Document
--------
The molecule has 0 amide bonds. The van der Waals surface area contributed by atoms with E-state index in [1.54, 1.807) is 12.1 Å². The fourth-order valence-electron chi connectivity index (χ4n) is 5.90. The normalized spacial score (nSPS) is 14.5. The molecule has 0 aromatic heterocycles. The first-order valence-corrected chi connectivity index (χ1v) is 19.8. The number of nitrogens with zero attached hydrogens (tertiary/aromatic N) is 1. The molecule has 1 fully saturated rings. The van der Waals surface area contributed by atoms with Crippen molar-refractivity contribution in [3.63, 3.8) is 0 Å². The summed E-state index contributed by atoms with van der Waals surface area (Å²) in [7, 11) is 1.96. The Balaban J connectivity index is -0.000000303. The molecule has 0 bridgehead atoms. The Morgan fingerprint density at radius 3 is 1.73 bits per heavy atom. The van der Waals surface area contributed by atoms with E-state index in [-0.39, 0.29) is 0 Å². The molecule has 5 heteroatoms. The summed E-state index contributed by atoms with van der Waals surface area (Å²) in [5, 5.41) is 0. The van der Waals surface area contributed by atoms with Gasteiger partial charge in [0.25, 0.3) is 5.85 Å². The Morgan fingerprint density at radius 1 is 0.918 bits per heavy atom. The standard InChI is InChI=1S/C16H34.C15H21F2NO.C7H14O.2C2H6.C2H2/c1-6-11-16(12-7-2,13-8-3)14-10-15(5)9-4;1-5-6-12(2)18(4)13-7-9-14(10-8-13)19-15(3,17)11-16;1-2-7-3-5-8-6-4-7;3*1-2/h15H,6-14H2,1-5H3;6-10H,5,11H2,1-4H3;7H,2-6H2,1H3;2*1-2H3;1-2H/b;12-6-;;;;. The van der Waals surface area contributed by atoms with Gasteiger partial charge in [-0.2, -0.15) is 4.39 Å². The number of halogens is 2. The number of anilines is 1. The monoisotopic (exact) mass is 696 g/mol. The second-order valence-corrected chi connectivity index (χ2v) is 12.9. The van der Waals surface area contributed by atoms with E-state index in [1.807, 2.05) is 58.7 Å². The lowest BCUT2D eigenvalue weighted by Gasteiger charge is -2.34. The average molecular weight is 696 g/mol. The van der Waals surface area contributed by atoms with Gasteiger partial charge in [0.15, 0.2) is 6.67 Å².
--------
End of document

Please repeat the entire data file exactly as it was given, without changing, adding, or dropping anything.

The molecule has 0 amide bonds. The van der Waals surface area contributed by atoms with E-state index in [1.54, 1.807) is 12.1 Å². The fourth-order valence-electron chi connectivity index (χ4n) is 5.90. The normalized spacial score (nSPS) is 14.5. The molecule has 0 aromatic heterocycles. The first-order valence-corrected chi connectivity index (χ1v) is 19.8. The number of nitrogens with zero attached hydrogens (tertiary/aromatic N) is 1. The molecule has 1 fully saturated rings. The van der Waals surface area contributed by atoms with Crippen molar-refractivity contribution in [3.63, 3.8) is 0 Å². The summed E-state index contributed by atoms with van der Waals surface area (Å²) in [7, 11) is 1.96. The Balaban J connectivity index is -0.000000303. The molecule has 0 bridgehead atoms. The Morgan fingerprint density at radius 3 is 1.73 bits per heavy atom. The van der Waals surface area contributed by atoms with E-state index in [-0.39, 0.29) is 0 Å². The molecule has 5 heteroatoms. The summed E-state index contributed by atoms with van der Waals surface area (Å²) in [5, 5.41) is 0. The van der Waals surface area contributed by atoms with Gasteiger partial charge in [0.25, 0.3) is 5.85 Å². The Morgan fingerprint density at radius 1 is 0.918 bits per heavy atom. The standard InChI is InChI=1S/C16H34.C15H21F2NO.C7H14O.2C2H6.C2H2/c1-6-11-16(12-7-2,13-8-3)14-10-15(5)9-4;1-5-6-12(2)18(4)13-7-9-14(10-8-13)19-15(3,17)11-16;1-2-7-3-5-8-6-4-7;3*1-2/h15H,6-14H2,1-5H3;6-10H,5,11H2,1-4H3;7H,2-6H2,1H3;2*1-2H3;1-2H/b;12-6-;;;;. The van der Waals surface area contributed by atoms with Gasteiger partial charge in [-0.2, -0.15) is 4.39 Å². The number of halogens is 2. The number of anilines is 1. The monoisotopic (exact) mass is 696 g/mol. The second-order valence-corrected chi connectivity index (χ2v) is 12.9. The van der Waals surface area contributed by atoms with E-state index in [1.807, 2.05) is 58.7 Å². The lowest BCUT2D eigenvalue weighted by Gasteiger charge is -2.34. The average molecular weight is 696 g/mol. The van der Waals surface area contributed by atoms with Gasteiger partial charge in [0.15, 0.2) is 6.67 Å².